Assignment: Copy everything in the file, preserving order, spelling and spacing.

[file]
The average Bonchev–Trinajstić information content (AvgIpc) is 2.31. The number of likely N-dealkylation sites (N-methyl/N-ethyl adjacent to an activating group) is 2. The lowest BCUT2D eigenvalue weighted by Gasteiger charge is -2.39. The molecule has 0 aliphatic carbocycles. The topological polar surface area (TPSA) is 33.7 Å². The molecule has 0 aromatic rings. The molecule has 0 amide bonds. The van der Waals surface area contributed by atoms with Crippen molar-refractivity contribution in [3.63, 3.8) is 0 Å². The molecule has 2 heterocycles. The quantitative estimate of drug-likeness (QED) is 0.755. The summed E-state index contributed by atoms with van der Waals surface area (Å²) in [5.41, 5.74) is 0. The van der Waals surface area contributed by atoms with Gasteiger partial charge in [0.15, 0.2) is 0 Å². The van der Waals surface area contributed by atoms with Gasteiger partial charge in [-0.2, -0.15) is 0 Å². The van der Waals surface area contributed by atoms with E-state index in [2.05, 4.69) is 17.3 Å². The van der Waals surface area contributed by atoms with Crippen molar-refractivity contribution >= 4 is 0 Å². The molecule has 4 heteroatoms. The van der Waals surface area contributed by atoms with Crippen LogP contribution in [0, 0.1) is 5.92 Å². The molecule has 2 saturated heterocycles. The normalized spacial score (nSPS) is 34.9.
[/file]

The average Bonchev–Trinajstić information content (AvgIpc) is 2.31. The number of likely N-dealkylation sites (N-methyl/N-ethyl adjacent to an activating group) is 2. The lowest BCUT2D eigenvalue weighted by Gasteiger charge is -2.39. The molecule has 0 aliphatic carbocycles. The topological polar surface area (TPSA) is 33.7 Å². The molecule has 0 aromatic rings. The molecule has 0 amide bonds. The van der Waals surface area contributed by atoms with Crippen molar-refractivity contribution in [3.63, 3.8) is 0 Å². The molecule has 2 heterocycles. The quantitative estimate of drug-likeness (QED) is 0.755. The summed E-state index contributed by atoms with van der Waals surface area (Å²) in [5.41, 5.74) is 0. The van der Waals surface area contributed by atoms with Gasteiger partial charge in [0.15, 0.2) is 0 Å². The van der Waals surface area contributed by atoms with Gasteiger partial charge in [-0.2, -0.15) is 0 Å². The van der Waals surface area contributed by atoms with E-state index in [2.05, 4.69) is 17.3 Å². The van der Waals surface area contributed by atoms with Crippen molar-refractivity contribution >= 4 is 0 Å². The molecule has 4 heteroatoms. The van der Waals surface area contributed by atoms with Crippen LogP contribution in [0, 0.1) is 5.92 Å². The molecule has 2 saturated heterocycles. The normalized spacial score (nSPS) is 34.9.